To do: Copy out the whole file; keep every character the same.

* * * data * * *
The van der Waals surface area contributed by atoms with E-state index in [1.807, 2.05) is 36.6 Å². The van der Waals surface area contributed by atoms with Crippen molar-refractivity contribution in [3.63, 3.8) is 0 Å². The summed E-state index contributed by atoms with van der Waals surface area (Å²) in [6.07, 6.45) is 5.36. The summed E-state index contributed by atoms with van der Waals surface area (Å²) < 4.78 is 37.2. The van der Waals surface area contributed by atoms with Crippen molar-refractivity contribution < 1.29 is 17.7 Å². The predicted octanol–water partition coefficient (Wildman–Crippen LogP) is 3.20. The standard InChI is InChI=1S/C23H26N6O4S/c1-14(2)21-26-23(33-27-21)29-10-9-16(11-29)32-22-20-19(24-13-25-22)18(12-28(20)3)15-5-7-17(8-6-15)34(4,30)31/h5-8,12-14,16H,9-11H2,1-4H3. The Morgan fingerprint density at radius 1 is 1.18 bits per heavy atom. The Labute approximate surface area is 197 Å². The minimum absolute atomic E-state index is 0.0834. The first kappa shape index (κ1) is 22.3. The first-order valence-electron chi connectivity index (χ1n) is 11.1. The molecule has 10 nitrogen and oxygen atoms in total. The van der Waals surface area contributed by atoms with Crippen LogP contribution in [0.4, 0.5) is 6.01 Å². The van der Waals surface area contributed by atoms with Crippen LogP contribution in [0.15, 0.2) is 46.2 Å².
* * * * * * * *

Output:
The van der Waals surface area contributed by atoms with E-state index in [1.807, 2.05) is 36.6 Å². The van der Waals surface area contributed by atoms with Crippen molar-refractivity contribution in [3.63, 3.8) is 0 Å². The summed E-state index contributed by atoms with van der Waals surface area (Å²) in [6.07, 6.45) is 5.36. The summed E-state index contributed by atoms with van der Waals surface area (Å²) < 4.78 is 37.2. The van der Waals surface area contributed by atoms with Crippen molar-refractivity contribution < 1.29 is 17.7 Å². The predicted octanol–water partition coefficient (Wildman–Crippen LogP) is 3.20. The standard InChI is InChI=1S/C23H26N6O4S/c1-14(2)21-26-23(33-27-21)29-10-9-16(11-29)32-22-20-19(24-13-25-22)18(12-28(20)3)15-5-7-17(8-6-15)34(4,30)31/h5-8,12-14,16H,9-11H2,1-4H3. The Morgan fingerprint density at radius 1 is 1.18 bits per heavy atom. The Labute approximate surface area is 197 Å². The minimum absolute atomic E-state index is 0.0834. The first kappa shape index (κ1) is 22.3. The first-order valence-electron chi connectivity index (χ1n) is 11.1. The molecule has 10 nitrogen and oxygen atoms in total. The van der Waals surface area contributed by atoms with Crippen LogP contribution in [0.4, 0.5) is 6.01 Å². The van der Waals surface area contributed by atoms with Crippen LogP contribution in [0.15, 0.2) is 46.2 Å².